I understand this is glib. But when you have a 9-5 job as the maintaining web developer of a legacy web site with thousands of pages you have a different view. You are happy to sit your time out, hope nothing breaks and not change the world.

So what I am saying is that as HTML can not fail, people don’t take it as serious. A stack that throws errors in your face making it obvious that you’ve done something wrong gets more attention. Semantic and clean HTML has numerous benefits, but many of them aren’t obvious if your goal is to “build things that don’t appear broken – as quickly as possible”.

HTML is “too open”

There is no doubt that we expect more from web products than we did in 1997. The web has become the mainstream platform for media distribution. This clashes with some of its ideas.

For example, when it comes to video display on the web the video element gives you a way to download the video in case it doesn’t show. As a video content provider you don’t want that. You want people to go to your product and consume the video there alongside your ads. To meet your business goals, you need to work around HTML’s idea of making everything available. Many video platforms offer video download as a carrot to sign up for a full account. And the business folk in your company rely on the developer to safeguard that. Is this good? Not in my book, but this is how our market works.

Only generated HTML scales

HTML is excellent for marking up a single document. It shines when you know what the content is that you’re turning into a web document.

But how often does that happen? Most of the time our products are CMS driven. The content comes either from editors or – in a social product – from our users. Even when we know the content there is the problem of scale. It is fun to create a valid, sensible menu in HTML:

an example of a site navigation in HTML

It is less fun though that you have to change it for every page in the site. And that multiplies when more pages and child pages come into play later down the line.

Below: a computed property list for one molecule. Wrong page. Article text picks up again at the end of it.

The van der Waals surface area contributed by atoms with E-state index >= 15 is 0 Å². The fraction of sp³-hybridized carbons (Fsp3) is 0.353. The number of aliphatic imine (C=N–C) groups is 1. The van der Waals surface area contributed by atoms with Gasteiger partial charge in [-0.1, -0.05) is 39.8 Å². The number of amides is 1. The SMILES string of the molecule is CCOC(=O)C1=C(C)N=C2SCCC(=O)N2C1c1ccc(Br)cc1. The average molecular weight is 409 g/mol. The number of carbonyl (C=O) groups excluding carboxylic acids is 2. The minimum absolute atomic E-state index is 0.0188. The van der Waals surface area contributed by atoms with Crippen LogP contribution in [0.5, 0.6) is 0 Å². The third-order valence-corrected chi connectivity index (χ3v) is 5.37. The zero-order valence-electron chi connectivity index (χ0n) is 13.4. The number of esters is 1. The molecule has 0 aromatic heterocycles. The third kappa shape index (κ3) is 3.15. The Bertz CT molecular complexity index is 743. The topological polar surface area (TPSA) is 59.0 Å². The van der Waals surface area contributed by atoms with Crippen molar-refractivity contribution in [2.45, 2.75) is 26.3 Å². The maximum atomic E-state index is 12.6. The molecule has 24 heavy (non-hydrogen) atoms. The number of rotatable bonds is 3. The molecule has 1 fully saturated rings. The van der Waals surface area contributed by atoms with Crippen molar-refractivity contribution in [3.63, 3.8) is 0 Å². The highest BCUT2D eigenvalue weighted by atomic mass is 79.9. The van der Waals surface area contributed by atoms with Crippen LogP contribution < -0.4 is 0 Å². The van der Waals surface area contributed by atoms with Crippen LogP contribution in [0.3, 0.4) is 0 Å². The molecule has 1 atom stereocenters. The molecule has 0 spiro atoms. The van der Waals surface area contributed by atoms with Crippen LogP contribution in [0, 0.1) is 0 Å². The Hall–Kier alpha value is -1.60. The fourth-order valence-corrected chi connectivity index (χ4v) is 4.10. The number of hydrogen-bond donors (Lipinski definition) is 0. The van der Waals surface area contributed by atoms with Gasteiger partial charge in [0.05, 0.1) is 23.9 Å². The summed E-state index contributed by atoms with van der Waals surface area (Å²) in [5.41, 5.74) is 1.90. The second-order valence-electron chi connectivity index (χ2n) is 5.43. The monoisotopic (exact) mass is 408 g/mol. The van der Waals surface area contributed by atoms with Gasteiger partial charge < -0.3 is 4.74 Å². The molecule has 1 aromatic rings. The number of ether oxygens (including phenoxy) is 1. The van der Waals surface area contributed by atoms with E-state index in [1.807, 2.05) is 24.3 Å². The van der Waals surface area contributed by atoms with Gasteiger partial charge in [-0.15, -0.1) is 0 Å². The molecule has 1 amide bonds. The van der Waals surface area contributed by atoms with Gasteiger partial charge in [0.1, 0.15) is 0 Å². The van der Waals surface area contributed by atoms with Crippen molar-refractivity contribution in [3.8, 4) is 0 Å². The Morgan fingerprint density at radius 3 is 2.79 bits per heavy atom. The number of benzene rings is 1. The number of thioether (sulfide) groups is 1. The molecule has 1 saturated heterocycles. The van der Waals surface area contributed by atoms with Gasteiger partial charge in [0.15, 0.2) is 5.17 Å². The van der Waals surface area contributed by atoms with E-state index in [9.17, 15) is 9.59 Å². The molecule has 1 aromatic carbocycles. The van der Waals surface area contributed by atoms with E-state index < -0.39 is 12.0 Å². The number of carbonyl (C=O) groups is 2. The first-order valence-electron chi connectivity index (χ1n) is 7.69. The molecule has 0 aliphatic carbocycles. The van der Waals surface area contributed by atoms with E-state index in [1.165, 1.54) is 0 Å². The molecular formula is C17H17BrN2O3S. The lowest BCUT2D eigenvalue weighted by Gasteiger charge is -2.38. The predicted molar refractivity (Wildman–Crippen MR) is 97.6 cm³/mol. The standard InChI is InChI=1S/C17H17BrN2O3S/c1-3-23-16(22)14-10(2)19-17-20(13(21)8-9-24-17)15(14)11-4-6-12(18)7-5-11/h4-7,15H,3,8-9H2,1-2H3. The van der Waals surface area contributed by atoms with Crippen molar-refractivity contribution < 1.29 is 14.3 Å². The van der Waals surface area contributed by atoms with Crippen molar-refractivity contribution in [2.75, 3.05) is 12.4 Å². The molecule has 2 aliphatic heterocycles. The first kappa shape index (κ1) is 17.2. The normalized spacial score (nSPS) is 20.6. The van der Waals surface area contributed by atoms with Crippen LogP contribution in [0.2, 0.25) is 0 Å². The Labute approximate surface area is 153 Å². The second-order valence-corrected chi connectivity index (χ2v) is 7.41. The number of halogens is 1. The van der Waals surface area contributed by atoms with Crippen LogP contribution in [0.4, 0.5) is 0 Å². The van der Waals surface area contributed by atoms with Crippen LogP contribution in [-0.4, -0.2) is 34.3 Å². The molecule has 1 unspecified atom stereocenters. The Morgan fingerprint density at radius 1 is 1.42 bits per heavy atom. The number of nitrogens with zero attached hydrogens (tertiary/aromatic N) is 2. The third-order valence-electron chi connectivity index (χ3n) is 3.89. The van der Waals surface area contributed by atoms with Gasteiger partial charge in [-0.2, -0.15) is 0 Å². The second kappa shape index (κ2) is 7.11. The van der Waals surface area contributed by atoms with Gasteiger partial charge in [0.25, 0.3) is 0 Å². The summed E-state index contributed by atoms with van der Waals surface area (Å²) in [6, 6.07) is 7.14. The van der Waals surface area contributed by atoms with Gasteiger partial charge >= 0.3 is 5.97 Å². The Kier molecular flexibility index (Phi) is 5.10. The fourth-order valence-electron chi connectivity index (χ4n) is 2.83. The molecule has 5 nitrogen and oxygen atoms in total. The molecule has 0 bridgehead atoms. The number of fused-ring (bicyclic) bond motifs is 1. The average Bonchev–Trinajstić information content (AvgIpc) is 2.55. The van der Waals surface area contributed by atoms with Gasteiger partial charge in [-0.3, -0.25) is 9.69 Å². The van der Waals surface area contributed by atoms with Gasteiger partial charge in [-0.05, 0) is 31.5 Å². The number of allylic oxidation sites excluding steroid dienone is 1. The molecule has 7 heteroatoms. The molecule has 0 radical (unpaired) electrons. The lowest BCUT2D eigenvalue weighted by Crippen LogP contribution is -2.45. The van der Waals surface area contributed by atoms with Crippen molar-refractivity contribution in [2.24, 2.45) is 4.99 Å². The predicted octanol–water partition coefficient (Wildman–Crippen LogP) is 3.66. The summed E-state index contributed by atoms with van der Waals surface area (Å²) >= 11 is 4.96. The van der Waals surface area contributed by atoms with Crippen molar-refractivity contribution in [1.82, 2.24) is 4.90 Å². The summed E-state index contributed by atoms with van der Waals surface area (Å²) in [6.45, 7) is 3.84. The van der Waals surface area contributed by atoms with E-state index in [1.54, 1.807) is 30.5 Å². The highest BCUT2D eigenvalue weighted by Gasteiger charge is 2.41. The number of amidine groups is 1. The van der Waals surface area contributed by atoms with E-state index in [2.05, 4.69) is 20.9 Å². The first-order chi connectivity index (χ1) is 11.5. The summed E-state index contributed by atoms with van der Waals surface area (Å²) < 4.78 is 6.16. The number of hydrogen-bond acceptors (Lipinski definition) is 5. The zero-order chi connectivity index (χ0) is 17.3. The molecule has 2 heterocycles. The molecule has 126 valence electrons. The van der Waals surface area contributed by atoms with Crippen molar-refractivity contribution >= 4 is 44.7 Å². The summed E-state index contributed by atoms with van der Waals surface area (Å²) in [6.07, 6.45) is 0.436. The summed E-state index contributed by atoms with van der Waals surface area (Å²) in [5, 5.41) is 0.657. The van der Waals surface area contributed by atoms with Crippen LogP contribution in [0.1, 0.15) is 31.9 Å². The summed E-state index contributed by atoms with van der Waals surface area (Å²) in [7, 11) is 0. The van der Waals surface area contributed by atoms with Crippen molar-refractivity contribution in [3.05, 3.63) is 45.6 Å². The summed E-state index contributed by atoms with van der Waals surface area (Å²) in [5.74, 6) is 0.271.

an example of a site navigation in HTML with a different entry changed than the last example

We invented a few things that helped solving that problem. IDEs with include functionality and clever search and replace were one of them.

The first solutions I used were frames and then server-side includes. The former allowed me to maintain one menu file but meant that you needed to set target attributes on each anchor. The latter had an absolutely bonkers syntax and needed Apache to run (so I couldn’t test my pages on my file system without installing it).

A much easier way is to use a scripting language that deals with the necessary logic and renders out HTML. Including this JavaScript in any document in the site laid out in pages renders the above HTML and automatically shows the current document without a link around it.

JavaScript generating an HTML menu automatically removing the link of the current document

Regardless of language you used for similar functionality, one thing cemented itself in the developer community mindset: HTML needs help to be useful and to scale to larger projects. It is something you generate using a “better” language.

Form styling is a mess

Traditionally the biggest thing people complained about in CSS (other than vertical centering) is that it is hard to style form elements. The purist in me is OK with that – why shouldn’t end users realise that something is a password field? But Flash allowed you to style forms any way you want to, so the web should, too. The problem was that form elements looked dated and in some cases even hard to use (example: scaling radio buttons for mobile). Furthermore, even in modern browsers it needs some in-depth CSS knowledge to reliably style form fields. Which is a shame as the new(ish) functionality of forms like error handling make a lot of basic JavaScript checking obsolete.

The good news is that things are happening. The Edge and Chrome team did a lot of work lately to clean up the UX of form elements of Chromium and even started the Open UI project to scale these efforts.

In any case, the problem of form styling results in many a <​div> with an event handler instead of a <​button>. Many complaints stem from legacy browsers and pains long forgotten, but why take the chance when frontend frameworks come with snazzy interaction components that even look “modern”?

JavaScript can patch anything

The biggest problem with making people understand the power of simplicity that is HTML is that JavaScript is too damn useful.

Ever since the days of DHTML, JavaScript gave developers a sense of control over the problems of HTML and CSS support in browsers. I remember writing scripts to test for document.layers or document.all support and render out different interfaces that way. JavaScript seems the perfect way to patch things and make them work independent of browser or support of new technologies. You could even argue that our practice of “polyfilling” was counterproductive. Polyfilling meant you use JavaScript to give functionality of upcoming standards to older browsers right now. If you already need JavaScript to make something work why not use it from the get-go as HTML/CSS support isn’t reliable? Of course polyfilling means you only use JavaScript in non-support environments. But the presence of JavaScript gives a message to those who only want to get things done that it is probably a safer bet to always use it.